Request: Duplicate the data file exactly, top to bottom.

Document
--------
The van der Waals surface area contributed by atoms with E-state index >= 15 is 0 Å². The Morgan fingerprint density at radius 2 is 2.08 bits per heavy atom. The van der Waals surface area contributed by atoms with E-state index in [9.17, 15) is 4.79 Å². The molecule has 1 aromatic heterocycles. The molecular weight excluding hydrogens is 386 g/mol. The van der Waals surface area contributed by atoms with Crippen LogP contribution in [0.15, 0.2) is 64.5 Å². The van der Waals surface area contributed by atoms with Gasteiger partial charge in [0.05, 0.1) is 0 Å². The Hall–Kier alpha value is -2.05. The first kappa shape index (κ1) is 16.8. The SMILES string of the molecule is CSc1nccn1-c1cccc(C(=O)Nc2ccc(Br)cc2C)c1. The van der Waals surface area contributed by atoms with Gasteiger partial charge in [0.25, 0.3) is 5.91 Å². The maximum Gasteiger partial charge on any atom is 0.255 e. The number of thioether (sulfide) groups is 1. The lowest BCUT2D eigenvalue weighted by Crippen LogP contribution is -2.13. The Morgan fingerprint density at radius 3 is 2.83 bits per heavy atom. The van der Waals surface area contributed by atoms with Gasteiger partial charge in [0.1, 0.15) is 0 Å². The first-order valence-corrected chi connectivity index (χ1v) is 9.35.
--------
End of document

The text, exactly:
The van der Waals surface area contributed by atoms with E-state index >= 15 is 0 Å². The Morgan fingerprint density at radius 2 is 2.08 bits per heavy atom. The van der Waals surface area contributed by atoms with E-state index in [9.17, 15) is 4.79 Å². The molecule has 1 aromatic heterocycles. The molecular weight excluding hydrogens is 386 g/mol. The van der Waals surface area contributed by atoms with Crippen LogP contribution in [0.15, 0.2) is 64.5 Å². The van der Waals surface area contributed by atoms with Gasteiger partial charge in [0.05, 0.1) is 0 Å². The Hall–Kier alpha value is -2.05. The first kappa shape index (κ1) is 16.8. The SMILES string of the molecule is CSc1nccn1-c1cccc(C(=O)Nc2ccc(Br)cc2C)c1. The van der Waals surface area contributed by atoms with Gasteiger partial charge in [0.25, 0.3) is 5.91 Å². The maximum Gasteiger partial charge on any atom is 0.255 e. The number of thioether (sulfide) groups is 1. The lowest BCUT2D eigenvalue weighted by Crippen LogP contribution is -2.13. The Morgan fingerprint density at radius 3 is 2.83 bits per heavy atom. The van der Waals surface area contributed by atoms with Gasteiger partial charge in [0.1, 0.15) is 0 Å². The first-order valence-corrected chi connectivity index (χ1v) is 9.35.